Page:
The second type of disability worker is the medical/political animal. They usually are to be found in disability organizations trying to run everything although on closer acquaintance they will tell you that they're not actually interested in "touch feely support groups". Often they have no interest in the very people they're meant to be helping. In the medical professions they see their patients as "interesting conditions" rather than as a human being with feelings. They categorize them into a collection of symptoms to be observed rather than actually talking to them and trying to understand what they're going through. In the nursing profession this sometimes leads to cases of cruelty such as a nurse refusing pain medication to a paraplegic patient because she felt they weren't in as much pain as they were making out because "paraplegics don't feel anything".

The third type of disability worker is the one who actually feels they have a calling. They have spent four years studying and obtained their degree. Unfortunately they come across as very patronizing. They are always right and always have an answer. The answer usually is that they have spent four years studying the disabled and know what they're talking about! When their clients try to put across their point of view they reply with their standard "yes but..." which infers that yes you've got an opinion but their point of view is actually the right one. They also take pleasure in informing the public at large how much they enjoy working with the "physically challenged". Unfortunately they never realize that the disabled actually don't enjoy working with them! In fact if they had spent one year in a wheelchair instead of four years reading about it then they might truly know what it was all about.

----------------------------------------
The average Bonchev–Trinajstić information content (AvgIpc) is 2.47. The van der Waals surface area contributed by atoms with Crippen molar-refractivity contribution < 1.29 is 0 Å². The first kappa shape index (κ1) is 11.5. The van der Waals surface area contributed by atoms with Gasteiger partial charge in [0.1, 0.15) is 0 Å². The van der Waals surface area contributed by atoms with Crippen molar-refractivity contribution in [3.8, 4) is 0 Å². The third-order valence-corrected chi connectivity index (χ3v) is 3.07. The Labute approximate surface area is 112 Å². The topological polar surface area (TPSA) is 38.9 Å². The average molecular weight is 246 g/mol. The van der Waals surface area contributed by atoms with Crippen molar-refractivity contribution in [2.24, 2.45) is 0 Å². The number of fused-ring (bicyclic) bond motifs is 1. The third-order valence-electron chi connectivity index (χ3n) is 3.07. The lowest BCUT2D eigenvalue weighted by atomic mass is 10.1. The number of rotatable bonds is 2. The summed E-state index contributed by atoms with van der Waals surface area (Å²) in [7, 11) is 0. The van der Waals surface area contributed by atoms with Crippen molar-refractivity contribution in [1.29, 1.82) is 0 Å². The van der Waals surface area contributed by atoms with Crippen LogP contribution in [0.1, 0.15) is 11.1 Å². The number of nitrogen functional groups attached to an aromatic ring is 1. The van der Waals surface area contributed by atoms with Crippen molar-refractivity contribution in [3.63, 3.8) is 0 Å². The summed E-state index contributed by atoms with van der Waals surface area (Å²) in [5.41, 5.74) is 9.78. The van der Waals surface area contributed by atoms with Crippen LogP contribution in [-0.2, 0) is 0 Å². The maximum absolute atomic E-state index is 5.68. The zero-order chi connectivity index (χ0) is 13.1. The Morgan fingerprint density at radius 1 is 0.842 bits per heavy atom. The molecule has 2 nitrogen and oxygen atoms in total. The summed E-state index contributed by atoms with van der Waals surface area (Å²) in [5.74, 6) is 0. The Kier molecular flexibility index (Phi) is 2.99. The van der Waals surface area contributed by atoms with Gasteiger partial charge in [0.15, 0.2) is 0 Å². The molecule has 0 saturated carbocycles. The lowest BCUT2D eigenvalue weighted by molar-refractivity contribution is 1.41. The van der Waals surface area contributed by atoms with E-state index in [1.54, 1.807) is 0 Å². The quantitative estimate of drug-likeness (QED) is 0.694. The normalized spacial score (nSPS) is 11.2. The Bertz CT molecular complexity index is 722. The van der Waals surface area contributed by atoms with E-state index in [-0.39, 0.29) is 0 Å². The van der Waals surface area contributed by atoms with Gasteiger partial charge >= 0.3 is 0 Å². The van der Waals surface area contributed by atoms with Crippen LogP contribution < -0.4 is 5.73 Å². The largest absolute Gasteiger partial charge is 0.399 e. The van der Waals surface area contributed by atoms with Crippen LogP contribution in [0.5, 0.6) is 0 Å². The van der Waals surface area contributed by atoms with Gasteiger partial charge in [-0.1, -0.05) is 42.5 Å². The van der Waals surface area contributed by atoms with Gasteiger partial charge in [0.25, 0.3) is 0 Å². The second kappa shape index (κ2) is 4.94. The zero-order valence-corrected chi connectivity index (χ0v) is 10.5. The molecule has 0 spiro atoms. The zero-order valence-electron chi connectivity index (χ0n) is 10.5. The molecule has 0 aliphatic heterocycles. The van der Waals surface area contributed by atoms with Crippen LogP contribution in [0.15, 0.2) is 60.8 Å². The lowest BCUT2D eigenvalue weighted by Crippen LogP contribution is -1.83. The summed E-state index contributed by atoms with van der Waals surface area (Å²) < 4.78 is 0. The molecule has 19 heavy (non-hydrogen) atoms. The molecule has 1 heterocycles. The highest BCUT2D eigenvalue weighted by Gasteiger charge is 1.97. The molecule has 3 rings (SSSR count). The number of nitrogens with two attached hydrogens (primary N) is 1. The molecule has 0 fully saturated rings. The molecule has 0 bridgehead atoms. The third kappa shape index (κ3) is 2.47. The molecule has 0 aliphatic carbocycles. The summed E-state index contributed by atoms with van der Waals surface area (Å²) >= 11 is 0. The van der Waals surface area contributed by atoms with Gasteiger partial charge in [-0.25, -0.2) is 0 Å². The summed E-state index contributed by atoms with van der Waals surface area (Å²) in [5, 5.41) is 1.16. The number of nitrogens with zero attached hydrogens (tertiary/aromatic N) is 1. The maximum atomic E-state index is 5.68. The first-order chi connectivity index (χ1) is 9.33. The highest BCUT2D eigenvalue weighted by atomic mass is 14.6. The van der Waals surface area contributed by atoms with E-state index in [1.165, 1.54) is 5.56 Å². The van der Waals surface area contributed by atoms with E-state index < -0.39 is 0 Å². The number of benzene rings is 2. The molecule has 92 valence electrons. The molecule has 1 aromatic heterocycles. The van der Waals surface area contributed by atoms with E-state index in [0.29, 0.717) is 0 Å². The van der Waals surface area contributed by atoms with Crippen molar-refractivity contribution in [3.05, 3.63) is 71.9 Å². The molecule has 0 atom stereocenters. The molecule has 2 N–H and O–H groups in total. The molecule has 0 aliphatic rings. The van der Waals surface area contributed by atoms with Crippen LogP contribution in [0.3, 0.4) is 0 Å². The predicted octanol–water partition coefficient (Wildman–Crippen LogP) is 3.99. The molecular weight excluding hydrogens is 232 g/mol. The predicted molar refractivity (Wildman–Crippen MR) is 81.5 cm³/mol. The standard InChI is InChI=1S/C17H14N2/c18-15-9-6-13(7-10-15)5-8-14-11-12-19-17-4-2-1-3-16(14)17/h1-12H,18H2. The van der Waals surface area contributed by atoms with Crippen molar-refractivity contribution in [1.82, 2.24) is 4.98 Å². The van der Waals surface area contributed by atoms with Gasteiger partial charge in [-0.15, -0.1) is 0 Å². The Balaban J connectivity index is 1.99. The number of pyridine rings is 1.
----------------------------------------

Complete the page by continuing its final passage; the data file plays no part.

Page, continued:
Why then do these obviously unsuitable individuals enter the disability field? Especially as they often seem to demonstrate no genuine interest in helping their "clients". The answer is these people like to control and to achieve a position of importance. When someone is physically or financially weaker than you then this is much easier to do. Also the public are often only too happy to have these people undertake what can be seen as a difficult and emotionally charged job. There is an undercurrent of fear amongst the able-bodied with regard to anyone with a disability. The fear is that it could have been them. This says a great deal about the general attitude to the disabled, that they are somehow regarded as lesser than their healthy compatriots.